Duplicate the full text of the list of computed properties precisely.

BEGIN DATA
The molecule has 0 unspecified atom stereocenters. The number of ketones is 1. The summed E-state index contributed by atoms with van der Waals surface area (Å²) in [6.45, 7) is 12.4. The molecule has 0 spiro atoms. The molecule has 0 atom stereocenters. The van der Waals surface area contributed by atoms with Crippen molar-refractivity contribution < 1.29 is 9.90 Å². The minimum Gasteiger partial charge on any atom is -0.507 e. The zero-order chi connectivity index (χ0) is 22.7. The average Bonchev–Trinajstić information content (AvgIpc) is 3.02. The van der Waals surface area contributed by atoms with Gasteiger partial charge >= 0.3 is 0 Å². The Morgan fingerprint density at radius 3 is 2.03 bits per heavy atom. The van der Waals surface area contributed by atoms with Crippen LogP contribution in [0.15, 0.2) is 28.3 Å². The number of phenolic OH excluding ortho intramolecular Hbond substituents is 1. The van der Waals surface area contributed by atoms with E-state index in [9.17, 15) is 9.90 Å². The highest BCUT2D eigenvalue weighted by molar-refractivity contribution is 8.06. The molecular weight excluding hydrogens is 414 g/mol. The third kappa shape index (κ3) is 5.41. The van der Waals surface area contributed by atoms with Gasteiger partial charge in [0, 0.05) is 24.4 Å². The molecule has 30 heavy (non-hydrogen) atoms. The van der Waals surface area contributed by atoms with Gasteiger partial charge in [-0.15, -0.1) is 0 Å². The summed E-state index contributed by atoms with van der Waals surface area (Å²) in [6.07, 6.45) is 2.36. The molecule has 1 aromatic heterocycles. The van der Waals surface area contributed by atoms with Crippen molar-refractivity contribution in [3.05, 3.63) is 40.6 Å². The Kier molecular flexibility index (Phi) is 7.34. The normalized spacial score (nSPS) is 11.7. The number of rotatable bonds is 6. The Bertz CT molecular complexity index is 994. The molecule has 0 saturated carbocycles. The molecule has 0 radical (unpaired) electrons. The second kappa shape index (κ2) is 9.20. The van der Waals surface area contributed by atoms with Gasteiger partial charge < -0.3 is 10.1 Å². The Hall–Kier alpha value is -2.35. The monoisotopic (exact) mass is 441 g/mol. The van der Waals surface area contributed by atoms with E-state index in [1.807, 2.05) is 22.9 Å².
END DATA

The molecule has 0 unspecified atom stereocenters. The number of ketones is 1. The summed E-state index contributed by atoms with van der Waals surface area (Å²) in [6.45, 7) is 12.4. The molecule has 0 spiro atoms. The molecule has 0 atom stereocenters. The van der Waals surface area contributed by atoms with Crippen molar-refractivity contribution < 1.29 is 9.90 Å². The minimum Gasteiger partial charge on any atom is -0.507 e. The zero-order chi connectivity index (χ0) is 22.7. The average Bonchev–Trinajstić information content (AvgIpc) is 3.02. The van der Waals surface area contributed by atoms with Gasteiger partial charge >= 0.3 is 0 Å². The Morgan fingerprint density at radius 3 is 2.03 bits per heavy atom. The van der Waals surface area contributed by atoms with Crippen LogP contribution in [0.15, 0.2) is 28.3 Å². The number of phenolic OH excluding ortho intramolecular Hbond substituents is 1. The van der Waals surface area contributed by atoms with E-state index in [9.17, 15) is 9.90 Å². The highest BCUT2D eigenvalue weighted by molar-refractivity contribution is 8.06. The molecular weight excluding hydrogens is 414 g/mol. The third kappa shape index (κ3) is 5.41. The van der Waals surface area contributed by atoms with Gasteiger partial charge in [0, 0.05) is 24.4 Å². The molecule has 30 heavy (non-hydrogen) atoms. The van der Waals surface area contributed by atoms with Gasteiger partial charge in [-0.15, -0.1) is 0 Å². The summed E-state index contributed by atoms with van der Waals surface area (Å²) in [6.07, 6.45) is 2.36. The molecule has 1 aromatic heterocycles. The van der Waals surface area contributed by atoms with Crippen molar-refractivity contribution in [3.05, 3.63) is 40.6 Å². The Kier molecular flexibility index (Phi) is 7.34. The normalized spacial score (nSPS) is 11.7. The number of rotatable bonds is 6. The Bertz CT molecular complexity index is 994. The molecule has 0 saturated carbocycles. The molecule has 0 radical (unpaired) electrons. The second kappa shape index (κ2) is 9.20. The van der Waals surface area contributed by atoms with Gasteiger partial charge < -0.3 is 10.1 Å². The Hall–Kier alpha value is -2.35. The monoisotopic (exact) mass is 441 g/mol. The van der Waals surface area contributed by atoms with E-state index in [1.807, 2.05) is 22.9 Å².